More than 70% of people who abuse prescription opioids get them through friends or relatives. Let’s hope that doesn’t include your children. In recent years, the rate of prescription painkiller overdoses has increased among Georgia’s young people.

If you suspect your child is at risk

When your child starts acting withdrawn, depressed, hostile or fatigued for no apparent reason, you may not suspect at first that anything is wrong. Many of these normal adolescent behaviors can also be signs of a drug-related problem.

However, a parent’s intuition will usually pick up on other signs that could mean your child is at risk:

  • A decline in school performance or attendance
  • A “new” group of friends
  • Changing relationships with family and friends
  • A loss of interest in favorite sports or hobbies
  • A change in eating or sleeping patterns or personal hygiene
  • Trouble with school or the law

What parents can do

  • Learn how to have a conversation with your child about drugs (see Resources).
  • Teens learn by example.  When they see mom, dad, a sibling or grandparent taking a pill – even responsibly – it doesn’t seem so bad.

  • Many teens report that their parents have the greatest influence on their drug use attitudes and decisions.

  • Kids who continue to learn about the risks of drugs at home are up to 50% less likely to use drugs than those who are not taught about these dangers.

  • “DENORMALIZE” THE BEHAVIOR While on-average, 2000 teens use prescription drugs without a doctor’s guidance for the first time, many more DO NOT!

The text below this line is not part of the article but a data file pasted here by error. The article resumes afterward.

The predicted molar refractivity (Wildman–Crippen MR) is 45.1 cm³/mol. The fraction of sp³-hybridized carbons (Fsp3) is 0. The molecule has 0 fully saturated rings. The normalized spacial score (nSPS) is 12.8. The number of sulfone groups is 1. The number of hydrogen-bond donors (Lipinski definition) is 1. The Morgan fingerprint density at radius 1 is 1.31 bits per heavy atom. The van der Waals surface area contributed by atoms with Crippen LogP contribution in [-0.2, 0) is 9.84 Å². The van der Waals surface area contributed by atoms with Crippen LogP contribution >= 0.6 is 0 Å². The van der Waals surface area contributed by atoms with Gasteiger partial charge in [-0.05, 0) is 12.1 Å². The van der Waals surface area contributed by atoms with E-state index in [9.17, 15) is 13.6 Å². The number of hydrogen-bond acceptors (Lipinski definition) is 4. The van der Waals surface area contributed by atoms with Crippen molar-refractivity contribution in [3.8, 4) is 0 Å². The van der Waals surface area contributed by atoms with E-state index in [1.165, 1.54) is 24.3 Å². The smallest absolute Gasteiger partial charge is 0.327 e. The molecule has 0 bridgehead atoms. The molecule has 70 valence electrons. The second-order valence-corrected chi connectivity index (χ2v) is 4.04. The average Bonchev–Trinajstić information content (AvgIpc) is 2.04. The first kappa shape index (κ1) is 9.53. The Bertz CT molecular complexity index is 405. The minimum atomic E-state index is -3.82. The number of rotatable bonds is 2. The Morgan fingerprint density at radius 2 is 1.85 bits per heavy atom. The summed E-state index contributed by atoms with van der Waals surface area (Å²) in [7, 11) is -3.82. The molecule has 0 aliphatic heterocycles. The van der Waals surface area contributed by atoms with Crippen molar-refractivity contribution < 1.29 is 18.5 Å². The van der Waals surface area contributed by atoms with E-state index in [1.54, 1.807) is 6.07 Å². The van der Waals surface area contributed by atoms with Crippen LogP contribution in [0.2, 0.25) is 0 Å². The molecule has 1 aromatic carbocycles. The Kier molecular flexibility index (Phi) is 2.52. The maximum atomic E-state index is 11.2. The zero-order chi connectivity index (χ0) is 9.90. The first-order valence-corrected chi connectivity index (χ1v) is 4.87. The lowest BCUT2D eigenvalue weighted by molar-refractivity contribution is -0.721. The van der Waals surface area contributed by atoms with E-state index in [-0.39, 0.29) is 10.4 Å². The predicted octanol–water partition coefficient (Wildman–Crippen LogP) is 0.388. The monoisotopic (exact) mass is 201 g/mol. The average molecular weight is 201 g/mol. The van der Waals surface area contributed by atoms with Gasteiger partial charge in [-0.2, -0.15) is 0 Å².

• DEBUNK COMMON MYTHS:  Rx abuse is just as dangerous as abusing other substances; it can be addictive; and it’s not OK to misuse these drugs even “once in a while.”

  • PROVIDE CLEAR GUIDELINES If you’re a parent, let teens know you will be disappointed if they abuse Rx medications and watch how you use medicines in front of teens.

  • GIVE TEENS ESCAPE ROUTES Teach them how to get out of bad situations; and suggest responses they can use when confronted with potential prescription medicine abuse or misuse:
    • “No, thanks – not into it.”
    • “Not today”
    • “I’m not interested.”
  • Let your child know that you and other loved ones will stand by them and offer support if they need it.
  • Do not supply your child with a steady supply of money if you aren’t certain about where and how it will be spent.
  • Rather than staging an “intervention,” focus on creating incentives to get your child to a doctor.
  • Bring your child to a medical professional who can check for signs of drug use (including drug testing) and other mental health issues.
  • Take away your child’s driving privileges if you suspect drug use to prevent an accident (this can also be used as an incentive to get your child’s agreement to be evaluated by a doctor).
  • Educate yourself about addiction, treatment and recovery (see Resources).